The Mekong Delta is the breadbasket of Vietnam and the floating markets around Can Tho are one of the best places to experience this fascinating region.
The Mekong River and its many tributaries have been, and continue to be, the main source of transportation in the Delta. As such, these rivers are the primary marketplace where locals sell and buy food and other goods.
If you’ve never witnessed a floating market, you’re missing out on a colorful cultural experience that ranks very high on our list.
How to see the floating markets
If you like to bargain for prices, you’ll like Vietnam. Haggling is like a sport to the Vietnamese, and as long as you take it all in stride, you’ll have a lot of fun when shopping in the markets. Tours prices can be less negotiable.
When we first arrived, a woman came by our guesthouse and offered us a tour. We thanked her for her offer, but wanted to try our luck down at the riverside seeing if we could find a driver who would give us a deal, which we did.
However, when we arrived for our tour the next morning, the same woman who had met us at our guesthouse was waiting for us with the driver and informed us that we had to pay the same prices she quoted (although she did throw in a couple of extra side trips).
Welcome to Vietnam (and the floating market boat tour cartel); these are very smart people and when it comes to commerce, good luck tangling with them.
My advice is don’t waste your time trying to find the best price, focus more on what you get for your money.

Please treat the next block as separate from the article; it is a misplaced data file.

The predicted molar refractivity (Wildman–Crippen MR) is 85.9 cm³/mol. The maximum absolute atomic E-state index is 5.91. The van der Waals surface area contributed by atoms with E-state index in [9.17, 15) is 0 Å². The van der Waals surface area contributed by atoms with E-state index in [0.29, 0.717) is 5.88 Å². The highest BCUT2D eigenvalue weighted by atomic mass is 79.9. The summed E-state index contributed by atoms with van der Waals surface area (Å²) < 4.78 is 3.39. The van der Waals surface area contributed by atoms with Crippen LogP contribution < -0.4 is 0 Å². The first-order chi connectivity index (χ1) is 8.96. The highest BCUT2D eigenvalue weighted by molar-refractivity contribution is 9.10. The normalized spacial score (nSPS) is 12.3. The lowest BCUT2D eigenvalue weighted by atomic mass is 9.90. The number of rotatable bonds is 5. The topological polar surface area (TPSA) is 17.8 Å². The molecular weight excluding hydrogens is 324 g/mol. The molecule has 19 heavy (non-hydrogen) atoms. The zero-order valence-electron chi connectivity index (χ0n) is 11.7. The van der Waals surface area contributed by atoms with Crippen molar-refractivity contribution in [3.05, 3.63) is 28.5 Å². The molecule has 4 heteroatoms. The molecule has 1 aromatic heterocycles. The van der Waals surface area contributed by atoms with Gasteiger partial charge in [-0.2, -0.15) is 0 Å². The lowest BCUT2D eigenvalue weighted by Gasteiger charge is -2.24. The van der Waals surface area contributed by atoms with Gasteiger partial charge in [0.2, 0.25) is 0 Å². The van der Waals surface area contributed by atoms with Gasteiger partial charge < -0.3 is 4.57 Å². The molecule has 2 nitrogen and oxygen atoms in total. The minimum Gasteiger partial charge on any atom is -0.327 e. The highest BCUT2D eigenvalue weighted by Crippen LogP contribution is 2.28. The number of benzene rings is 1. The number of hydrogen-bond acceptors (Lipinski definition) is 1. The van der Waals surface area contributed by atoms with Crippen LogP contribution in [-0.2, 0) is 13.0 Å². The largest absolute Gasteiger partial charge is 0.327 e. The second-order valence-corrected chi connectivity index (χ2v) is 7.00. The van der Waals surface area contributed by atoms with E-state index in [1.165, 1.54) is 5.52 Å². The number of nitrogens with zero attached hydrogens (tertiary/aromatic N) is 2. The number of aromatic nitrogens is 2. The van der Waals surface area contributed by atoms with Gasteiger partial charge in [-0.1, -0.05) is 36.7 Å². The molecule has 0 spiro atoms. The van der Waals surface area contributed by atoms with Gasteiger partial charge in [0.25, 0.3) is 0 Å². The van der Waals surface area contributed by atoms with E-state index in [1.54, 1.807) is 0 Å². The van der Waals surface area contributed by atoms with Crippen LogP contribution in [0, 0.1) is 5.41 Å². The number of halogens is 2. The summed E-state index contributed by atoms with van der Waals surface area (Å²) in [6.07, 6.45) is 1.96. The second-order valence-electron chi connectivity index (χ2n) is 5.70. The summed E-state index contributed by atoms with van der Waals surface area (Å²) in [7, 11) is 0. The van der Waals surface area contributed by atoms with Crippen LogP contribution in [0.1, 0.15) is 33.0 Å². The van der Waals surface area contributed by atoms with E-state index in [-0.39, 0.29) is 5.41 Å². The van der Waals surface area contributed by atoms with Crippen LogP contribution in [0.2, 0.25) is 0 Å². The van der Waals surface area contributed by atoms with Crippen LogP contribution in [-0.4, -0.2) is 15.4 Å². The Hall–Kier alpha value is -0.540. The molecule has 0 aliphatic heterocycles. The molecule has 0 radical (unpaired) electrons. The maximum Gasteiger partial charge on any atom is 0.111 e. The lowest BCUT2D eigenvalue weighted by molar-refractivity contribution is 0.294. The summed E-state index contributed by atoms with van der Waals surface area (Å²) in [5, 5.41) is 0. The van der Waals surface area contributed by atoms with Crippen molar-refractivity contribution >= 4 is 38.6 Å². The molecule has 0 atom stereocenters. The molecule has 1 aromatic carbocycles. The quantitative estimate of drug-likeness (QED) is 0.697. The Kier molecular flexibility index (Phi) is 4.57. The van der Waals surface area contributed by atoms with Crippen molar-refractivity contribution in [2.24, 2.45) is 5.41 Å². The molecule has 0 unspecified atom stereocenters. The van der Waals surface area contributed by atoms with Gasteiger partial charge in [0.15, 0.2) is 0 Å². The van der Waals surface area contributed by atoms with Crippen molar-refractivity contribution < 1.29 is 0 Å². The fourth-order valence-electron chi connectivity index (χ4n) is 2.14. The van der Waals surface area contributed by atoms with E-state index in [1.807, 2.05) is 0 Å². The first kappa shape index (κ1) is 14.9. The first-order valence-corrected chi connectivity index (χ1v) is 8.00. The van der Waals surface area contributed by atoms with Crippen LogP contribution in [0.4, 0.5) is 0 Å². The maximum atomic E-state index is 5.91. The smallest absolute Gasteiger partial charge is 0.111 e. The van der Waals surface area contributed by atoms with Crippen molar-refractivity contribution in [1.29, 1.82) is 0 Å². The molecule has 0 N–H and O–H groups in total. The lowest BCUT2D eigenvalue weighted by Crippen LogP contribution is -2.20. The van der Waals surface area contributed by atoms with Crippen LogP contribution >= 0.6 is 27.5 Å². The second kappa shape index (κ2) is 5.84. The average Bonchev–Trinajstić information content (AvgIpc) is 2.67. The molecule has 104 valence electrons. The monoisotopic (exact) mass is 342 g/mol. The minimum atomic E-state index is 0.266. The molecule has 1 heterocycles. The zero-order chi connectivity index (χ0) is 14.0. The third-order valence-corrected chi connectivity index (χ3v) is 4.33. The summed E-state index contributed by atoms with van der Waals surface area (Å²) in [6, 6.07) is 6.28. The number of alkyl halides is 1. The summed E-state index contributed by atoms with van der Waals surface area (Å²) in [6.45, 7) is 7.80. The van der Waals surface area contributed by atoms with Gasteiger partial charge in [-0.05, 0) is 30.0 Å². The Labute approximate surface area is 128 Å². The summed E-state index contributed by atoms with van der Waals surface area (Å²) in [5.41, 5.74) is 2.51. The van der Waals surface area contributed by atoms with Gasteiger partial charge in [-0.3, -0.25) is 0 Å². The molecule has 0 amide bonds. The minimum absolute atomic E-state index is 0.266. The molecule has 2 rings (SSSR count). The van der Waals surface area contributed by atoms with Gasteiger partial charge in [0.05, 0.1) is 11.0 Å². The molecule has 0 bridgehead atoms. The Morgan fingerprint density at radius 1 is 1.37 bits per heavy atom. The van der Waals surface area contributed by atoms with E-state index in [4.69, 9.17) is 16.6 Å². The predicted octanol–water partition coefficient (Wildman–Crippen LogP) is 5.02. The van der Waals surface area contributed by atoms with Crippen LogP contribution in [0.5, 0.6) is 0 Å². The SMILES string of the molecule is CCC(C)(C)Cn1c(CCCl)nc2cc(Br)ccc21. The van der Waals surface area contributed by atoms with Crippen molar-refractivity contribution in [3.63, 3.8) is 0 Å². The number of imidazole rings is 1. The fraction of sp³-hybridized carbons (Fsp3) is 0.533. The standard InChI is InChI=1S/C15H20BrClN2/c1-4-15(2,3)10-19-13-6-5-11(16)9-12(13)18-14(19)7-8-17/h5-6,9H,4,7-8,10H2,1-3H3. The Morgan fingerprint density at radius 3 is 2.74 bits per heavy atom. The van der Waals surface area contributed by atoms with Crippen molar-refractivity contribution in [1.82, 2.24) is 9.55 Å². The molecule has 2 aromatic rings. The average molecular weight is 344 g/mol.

We saw a couple of medium-sized boats that had 30 big Westerners squeezed in. Whereas our boat, way smaller, we had all to ourselves. The size also paid off as we were able to get close and personal in the markets instead of just watching from the distance.
Boat tour options
Our tour started just before dawn at about 5 a.m. from the town of Can Tho. We did a relatively extensive tour, which included Cai Rang Market, Phong Dien Market , and the canals. These are the biggest attractions and doing all of these did not cost that much more than doing a shorter tour.
Cai Rang Market
Cai Rang Market is a large wholesale floating market on a side arm of the Mekong called Hau River. The boats are pretty big, and most of the merchants live on them. Each of them had fruit or vegetable on a stick (like a flag) on top of their boat advertising the type of produce they sold.
Expect to be overwhelmed as this is commerce in its most primitive form. And as it’s the tropics, it’s also commerce in its most colorful form. An army of sampans, painted with bright primary yellows, blues and reds, jockey for position as radiant pineapples, taro root, coconuts, pumpkins, bananas, pomelos, longan fruit, jackfruit, mangos, and durians change hands with the speed of light, along with fistfuls of crumpled Vietnamese Dong bills.
While we were busy taking it all in, our driver hailed a small boat, which came over and served us breakfast and coffee. In this country, breakfast is often soup—different cultures, different customs. So we had a hearty chicken soup at 6:30 am and where ready for our next stop.